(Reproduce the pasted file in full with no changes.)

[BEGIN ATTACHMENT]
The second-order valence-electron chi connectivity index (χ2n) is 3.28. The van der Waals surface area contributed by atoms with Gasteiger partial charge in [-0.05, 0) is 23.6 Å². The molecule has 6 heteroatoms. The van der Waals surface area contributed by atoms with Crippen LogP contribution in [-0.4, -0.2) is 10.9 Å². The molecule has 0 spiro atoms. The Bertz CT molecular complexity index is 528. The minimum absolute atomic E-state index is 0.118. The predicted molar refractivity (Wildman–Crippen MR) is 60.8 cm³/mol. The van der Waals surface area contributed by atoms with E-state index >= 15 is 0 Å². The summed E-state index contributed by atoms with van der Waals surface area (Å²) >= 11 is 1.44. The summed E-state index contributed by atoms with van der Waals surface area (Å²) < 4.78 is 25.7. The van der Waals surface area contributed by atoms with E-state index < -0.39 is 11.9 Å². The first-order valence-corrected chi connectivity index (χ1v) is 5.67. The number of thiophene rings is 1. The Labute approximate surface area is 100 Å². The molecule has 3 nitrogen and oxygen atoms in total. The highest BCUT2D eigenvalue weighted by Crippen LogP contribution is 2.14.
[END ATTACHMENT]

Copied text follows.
The second-order valence-electron chi connectivity index (χ2n) is 3.28. The van der Waals surface area contributed by atoms with Gasteiger partial charge in [-0.05, 0) is 23.6 Å². The molecule has 6 heteroatoms. The van der Waals surface area contributed by atoms with Crippen LogP contribution in [-0.4, -0.2) is 10.9 Å². The molecule has 0 spiro atoms. The Bertz CT molecular complexity index is 528. The minimum absolute atomic E-state index is 0.118. The predicted molar refractivity (Wildman–Crippen MR) is 60.8 cm³/mol. The van der Waals surface area contributed by atoms with E-state index >= 15 is 0 Å². The summed E-state index contributed by atoms with van der Waals surface area (Å²) >= 11 is 1.44. The summed E-state index contributed by atoms with van der Waals surface area (Å²) < 4.78 is 25.7. The van der Waals surface area contributed by atoms with E-state index < -0.39 is 11.9 Å². The first-order valence-corrected chi connectivity index (χ1v) is 5.67. The number of thiophene rings is 1. The Labute approximate surface area is 100 Å². The molecule has 3 nitrogen and oxygen atoms in total. The highest BCUT2D eigenvalue weighted by Crippen LogP contribution is 2.14.